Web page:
BOSTON — The Christian flag that became the focus of a free speech legal battle that went all the way to the Supreme Court was raised — briefly — outside Boston City Hall on Wednesday to cheers and songs of praise.
The flag-raising took place about three months after the Supreme Court in a unanimous decision ruled the city discriminated against Harold Shurtleff and his Camp Constitution group because of his “religious viewpoint” when it refused permission for him to fly the banner on City Hall Plaza on Constitution Day 2017.
“We’re so pleased for this day,” Shurtleff, a Boston native, said at a ceremony to raise the white flag, which has a red cross on a blue background in the upper left corner.
“We have a great Constitution, and we have a wonderful First Amendment, but just like when it comes to muscles, if you don’t use it, they get weak,” he said. “When I got the rejection email from the city, and it said separation of church and state, I knew we had a case.”
There are three flagpoles outside City Hall that fly the U.S., Massachusetts and Boston flags. The city flag is sometimes taken down and temporarily replaced with another.
The city between 2005 and 2017 approved 284 consecutive applications to fly flags, with no denials before it rejected Shurtleff’s proposal, according to Liberty Counsel, which represented Shurtleff.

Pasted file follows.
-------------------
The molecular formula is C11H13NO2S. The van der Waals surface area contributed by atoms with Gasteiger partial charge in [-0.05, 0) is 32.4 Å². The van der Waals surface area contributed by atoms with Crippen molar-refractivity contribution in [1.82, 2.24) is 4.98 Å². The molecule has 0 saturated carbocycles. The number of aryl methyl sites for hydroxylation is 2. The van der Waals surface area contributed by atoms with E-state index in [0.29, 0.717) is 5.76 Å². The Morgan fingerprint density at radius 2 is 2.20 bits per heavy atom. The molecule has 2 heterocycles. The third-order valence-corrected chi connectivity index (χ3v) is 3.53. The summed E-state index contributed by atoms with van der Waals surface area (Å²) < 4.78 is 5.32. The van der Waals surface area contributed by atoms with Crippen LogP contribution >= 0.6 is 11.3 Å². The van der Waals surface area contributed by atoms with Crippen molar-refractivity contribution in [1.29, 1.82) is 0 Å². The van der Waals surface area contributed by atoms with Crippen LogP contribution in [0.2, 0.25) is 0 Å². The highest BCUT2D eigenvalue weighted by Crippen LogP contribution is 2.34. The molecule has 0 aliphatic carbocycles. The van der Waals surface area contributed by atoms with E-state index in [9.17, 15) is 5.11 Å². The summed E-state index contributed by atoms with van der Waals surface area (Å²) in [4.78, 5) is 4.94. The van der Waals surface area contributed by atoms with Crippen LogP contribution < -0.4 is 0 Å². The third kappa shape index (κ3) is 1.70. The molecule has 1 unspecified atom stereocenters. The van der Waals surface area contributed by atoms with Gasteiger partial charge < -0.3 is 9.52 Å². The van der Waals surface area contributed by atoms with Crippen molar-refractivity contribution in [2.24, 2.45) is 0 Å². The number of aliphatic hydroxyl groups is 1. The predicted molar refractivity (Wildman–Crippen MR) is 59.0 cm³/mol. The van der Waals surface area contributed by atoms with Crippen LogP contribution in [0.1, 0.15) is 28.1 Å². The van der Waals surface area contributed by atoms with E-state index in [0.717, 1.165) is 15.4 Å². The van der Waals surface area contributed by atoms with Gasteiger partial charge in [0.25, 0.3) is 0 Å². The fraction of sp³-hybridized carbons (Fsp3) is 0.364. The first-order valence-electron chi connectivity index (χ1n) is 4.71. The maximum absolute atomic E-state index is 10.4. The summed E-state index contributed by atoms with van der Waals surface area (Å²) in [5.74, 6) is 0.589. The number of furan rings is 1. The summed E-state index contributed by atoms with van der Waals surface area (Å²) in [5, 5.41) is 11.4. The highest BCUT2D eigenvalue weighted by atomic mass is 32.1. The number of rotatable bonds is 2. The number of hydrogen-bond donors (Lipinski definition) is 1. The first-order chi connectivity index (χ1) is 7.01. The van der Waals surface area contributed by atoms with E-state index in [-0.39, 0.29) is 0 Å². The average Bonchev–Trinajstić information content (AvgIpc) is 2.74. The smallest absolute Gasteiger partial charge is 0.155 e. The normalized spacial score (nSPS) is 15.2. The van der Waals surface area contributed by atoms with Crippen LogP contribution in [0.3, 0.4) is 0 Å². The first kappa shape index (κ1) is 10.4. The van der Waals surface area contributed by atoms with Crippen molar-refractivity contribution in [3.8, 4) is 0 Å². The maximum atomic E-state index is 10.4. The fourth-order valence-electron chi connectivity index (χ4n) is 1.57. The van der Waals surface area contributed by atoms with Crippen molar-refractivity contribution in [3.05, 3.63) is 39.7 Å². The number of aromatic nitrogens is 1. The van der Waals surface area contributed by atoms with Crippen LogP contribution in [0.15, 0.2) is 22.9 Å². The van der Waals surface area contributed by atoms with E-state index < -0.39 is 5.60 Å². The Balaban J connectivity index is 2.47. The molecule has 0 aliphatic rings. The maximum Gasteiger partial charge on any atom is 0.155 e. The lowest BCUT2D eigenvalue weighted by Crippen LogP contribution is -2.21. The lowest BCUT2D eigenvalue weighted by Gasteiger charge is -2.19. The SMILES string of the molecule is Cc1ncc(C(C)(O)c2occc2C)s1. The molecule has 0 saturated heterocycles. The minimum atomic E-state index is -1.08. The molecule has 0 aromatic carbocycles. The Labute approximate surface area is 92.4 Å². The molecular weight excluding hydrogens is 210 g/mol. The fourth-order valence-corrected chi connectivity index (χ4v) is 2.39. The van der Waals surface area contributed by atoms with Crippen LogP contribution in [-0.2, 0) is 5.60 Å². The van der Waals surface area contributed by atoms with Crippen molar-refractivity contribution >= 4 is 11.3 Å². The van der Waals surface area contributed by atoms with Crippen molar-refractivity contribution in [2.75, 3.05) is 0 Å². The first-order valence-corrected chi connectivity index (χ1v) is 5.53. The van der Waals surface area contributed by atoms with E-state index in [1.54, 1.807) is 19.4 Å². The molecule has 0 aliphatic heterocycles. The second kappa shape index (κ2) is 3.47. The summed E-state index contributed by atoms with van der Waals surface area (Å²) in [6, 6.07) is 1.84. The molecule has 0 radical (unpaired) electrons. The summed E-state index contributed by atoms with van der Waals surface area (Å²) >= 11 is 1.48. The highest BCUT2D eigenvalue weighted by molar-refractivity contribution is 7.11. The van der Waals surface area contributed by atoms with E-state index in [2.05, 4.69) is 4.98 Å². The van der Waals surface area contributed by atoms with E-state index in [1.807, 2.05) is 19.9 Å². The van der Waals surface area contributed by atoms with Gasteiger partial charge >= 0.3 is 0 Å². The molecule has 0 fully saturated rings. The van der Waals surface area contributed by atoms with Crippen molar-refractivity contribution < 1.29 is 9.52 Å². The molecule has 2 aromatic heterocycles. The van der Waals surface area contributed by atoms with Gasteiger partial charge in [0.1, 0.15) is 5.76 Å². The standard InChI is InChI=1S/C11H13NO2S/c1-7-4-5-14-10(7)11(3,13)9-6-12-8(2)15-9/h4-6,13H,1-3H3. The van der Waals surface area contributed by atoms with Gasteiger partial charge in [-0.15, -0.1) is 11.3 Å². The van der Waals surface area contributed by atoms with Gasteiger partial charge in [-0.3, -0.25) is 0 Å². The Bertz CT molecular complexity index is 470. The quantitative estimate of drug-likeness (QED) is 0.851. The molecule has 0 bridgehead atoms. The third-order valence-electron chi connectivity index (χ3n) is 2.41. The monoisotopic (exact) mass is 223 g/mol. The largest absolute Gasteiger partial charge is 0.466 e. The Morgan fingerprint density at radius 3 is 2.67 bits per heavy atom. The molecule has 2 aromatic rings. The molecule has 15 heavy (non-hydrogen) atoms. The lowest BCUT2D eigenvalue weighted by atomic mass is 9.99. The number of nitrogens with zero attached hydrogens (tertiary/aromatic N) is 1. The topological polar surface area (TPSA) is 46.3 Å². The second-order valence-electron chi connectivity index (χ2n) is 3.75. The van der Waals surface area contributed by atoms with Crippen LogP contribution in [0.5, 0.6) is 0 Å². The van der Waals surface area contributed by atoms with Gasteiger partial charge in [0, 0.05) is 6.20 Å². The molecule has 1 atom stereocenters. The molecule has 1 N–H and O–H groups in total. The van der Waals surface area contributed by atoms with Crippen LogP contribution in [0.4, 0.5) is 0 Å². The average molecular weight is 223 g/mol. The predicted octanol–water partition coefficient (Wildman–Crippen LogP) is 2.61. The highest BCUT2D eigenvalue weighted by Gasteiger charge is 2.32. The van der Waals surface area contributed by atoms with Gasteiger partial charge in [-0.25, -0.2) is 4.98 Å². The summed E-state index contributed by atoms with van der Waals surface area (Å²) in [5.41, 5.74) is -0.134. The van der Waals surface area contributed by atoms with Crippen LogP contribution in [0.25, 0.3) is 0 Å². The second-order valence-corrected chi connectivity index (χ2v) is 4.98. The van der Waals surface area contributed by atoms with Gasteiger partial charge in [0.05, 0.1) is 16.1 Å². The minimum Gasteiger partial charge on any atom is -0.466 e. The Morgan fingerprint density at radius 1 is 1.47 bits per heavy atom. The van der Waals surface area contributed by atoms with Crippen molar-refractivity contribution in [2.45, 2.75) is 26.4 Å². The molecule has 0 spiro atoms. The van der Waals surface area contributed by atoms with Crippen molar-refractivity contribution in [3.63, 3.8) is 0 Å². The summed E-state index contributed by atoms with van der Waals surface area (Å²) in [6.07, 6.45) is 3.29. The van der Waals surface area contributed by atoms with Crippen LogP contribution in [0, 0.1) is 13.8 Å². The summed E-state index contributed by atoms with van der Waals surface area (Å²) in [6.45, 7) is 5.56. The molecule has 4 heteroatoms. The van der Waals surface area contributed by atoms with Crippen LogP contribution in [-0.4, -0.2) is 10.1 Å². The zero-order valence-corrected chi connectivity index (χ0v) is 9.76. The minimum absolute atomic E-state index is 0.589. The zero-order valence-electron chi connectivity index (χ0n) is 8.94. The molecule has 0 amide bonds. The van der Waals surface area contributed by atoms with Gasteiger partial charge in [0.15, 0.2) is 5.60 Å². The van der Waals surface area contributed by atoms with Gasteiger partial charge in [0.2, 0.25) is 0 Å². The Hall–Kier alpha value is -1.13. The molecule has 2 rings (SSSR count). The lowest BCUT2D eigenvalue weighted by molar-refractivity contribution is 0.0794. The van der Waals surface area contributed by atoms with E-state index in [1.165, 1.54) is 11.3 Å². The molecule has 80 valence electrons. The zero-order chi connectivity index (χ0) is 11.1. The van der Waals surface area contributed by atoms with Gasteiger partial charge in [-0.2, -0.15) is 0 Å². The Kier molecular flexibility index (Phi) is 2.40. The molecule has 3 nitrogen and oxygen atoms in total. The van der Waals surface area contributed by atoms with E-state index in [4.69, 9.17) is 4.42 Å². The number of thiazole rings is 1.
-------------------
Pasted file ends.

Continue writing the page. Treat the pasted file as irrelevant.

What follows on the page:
The only reason it was denied was because the word “Christian” was on his application, and he was told to replace the word if he wanted approval, Mat Staver, Liberty Counsel’s founder and chair, said Wednesday.
City Hall Plaza “is for the people to be able to represent their views and perspectives without government telling them that they can’t,” said Jonathan Alexandre, Liberty Counsel’s senior counsel for government affairs. “And if they open it up to one group, they must open it up to every other group.”
The flag was up for about two hours Wednesday before Camp Constitution took it down, both the city and Liberty Counsel confirmed.
The Supreme Court case revolved around whether the flag-raisings were an act of the government or private parties.
“Boston did not make the raising and flying of private groups’ flags a form of government speech,” the court wrote in the ruling. “That means, in turn, that Boston’s refusal to let Shurtleff and Camp Constitution raise their flag based on its religious viewpoint” curtailed their First Amendment free speech rights.
Justice Stephen Breyer wrote for the court that “the city’s lack of meaningful involvement in the selection of flags or the crafting of their messages leads us to classify the flag raisings as private, not government, speech—though nothing prevents Boston from changing its policies going forward.”
The city had no written policies or clear internal guidance about flag-raising, Liberty Counsel said.
That may soon change. Three City Councilors, with the support of Mayor Michelle Wu, filed an ordinance Tuesday to update the process for raising flags.
“Under the new process, a City Council resolution or mayoral proclamation will be required for a flag to be raised,” they said in a statement. “The proposed ordinance will enable the city to continue to celebrate flag raisings while complying with the recent U.S. Supreme Court decision on the city’s previous process, which clarified the affirmative role required of the city government in maintaining the flag pole as a site for expressing the city’s values and ideals.”